It’s a bit of a shame there weren’t quite enough comics to run my little roundup on the 11th of December, for that nice 11/12/13 sequence, but I’m not in charge of arranging these things. For this week’s gathering of mathematically themed comic strips there’s not any deeper theme than they mention mathematic points, but at least the first couple of them have some real meat to the subject matter. (It feels to me like if one of the gathered comics inspires an essay, it’s usually one of the first couple in a collection. That might indicate that I get tired while writing these out, or it might reflect a biased recollection of when I do break out an essay.)
John Allen’s Nest Heads (December 5) is built around a kid not understanding a probability distribution: how many days in a row does it take to get the chance of snow to be 100 percent? The big flaw here is the supposition that the chance of snow is a (uhm) cumulative thing, so that if the snow didn’t happen yesterday or the day before it’s the more likely to happen today or tomorrow. As we actually use weather forecasts, though, they’re … well, I’m not sure I’d say they’re independent, that yesterday’s 30 percent chance of snow has nothing to do with today’s 25 percent chance, since it seems to me plausible that whether it snowed yesterday affects whether it snows today. But they don’t just add up until we get a 100 percent chance of snow when things start to drop.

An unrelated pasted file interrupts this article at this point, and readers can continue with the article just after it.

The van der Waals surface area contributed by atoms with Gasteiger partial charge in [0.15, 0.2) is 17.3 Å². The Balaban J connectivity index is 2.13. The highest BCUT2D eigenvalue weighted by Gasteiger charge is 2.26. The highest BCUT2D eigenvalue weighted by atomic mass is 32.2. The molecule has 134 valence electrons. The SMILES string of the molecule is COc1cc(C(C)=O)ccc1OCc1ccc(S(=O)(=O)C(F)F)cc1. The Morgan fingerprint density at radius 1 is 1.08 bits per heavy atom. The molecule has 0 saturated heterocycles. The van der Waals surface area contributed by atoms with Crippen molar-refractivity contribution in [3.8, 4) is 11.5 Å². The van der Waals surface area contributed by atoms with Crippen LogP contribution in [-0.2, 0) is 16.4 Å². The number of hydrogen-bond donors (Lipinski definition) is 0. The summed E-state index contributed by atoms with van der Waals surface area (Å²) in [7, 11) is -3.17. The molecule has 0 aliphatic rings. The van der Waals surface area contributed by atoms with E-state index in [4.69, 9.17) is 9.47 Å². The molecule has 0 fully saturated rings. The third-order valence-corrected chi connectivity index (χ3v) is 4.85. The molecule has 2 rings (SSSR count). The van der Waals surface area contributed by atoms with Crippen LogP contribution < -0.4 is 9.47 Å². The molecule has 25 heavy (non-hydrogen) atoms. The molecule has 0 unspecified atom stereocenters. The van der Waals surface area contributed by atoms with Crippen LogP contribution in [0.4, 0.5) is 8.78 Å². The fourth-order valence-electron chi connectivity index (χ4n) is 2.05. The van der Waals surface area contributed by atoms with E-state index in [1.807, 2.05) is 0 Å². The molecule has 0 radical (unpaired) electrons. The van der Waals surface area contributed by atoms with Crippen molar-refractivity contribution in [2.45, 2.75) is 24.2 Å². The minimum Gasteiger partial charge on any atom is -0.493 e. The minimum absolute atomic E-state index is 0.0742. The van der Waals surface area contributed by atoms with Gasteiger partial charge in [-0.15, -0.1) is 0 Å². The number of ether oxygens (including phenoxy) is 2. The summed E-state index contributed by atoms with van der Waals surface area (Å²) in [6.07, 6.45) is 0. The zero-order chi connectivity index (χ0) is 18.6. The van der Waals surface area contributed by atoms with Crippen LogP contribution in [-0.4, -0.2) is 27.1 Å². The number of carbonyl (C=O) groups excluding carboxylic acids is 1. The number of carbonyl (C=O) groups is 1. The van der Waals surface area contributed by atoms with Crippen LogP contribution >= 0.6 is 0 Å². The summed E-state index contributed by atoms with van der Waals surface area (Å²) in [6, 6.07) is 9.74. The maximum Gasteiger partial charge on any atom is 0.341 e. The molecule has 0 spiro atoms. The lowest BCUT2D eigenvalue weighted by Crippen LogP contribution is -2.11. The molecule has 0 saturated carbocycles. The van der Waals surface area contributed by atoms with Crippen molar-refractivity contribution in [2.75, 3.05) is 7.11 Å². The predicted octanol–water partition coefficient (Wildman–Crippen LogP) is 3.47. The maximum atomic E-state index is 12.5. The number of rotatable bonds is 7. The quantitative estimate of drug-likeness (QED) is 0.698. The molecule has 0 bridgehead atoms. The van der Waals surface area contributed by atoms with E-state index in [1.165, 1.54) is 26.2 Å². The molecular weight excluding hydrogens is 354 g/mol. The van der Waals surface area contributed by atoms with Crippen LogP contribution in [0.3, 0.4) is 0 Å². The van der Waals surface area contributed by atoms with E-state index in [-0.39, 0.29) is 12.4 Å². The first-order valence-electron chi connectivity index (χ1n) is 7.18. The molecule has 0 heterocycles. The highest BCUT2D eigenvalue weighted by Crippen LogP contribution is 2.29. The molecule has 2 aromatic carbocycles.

It is possible and sometimes sensible to talk about the cumulative probability of something happening, for example, the chance that there’ll be a snowstorm by no later than this date. That’s a probability that starts at zero, whenever you start the forecast from, and that cumulative probability either stays constant or rises until it reaches the point by which a storm is certain to happen. For example, if it’s certain that a storm will happen next week, but it might be any day of the week, this cumulative probability would start at 0 percent at the start of Sunday, rise to 1/7 (about 14 percent) at the start of Monday, to 2/7 (about 28 percent) at the start of Tuesday, and eventually to 100 percent by the end of the week. That’s not what’s being talked about here, though.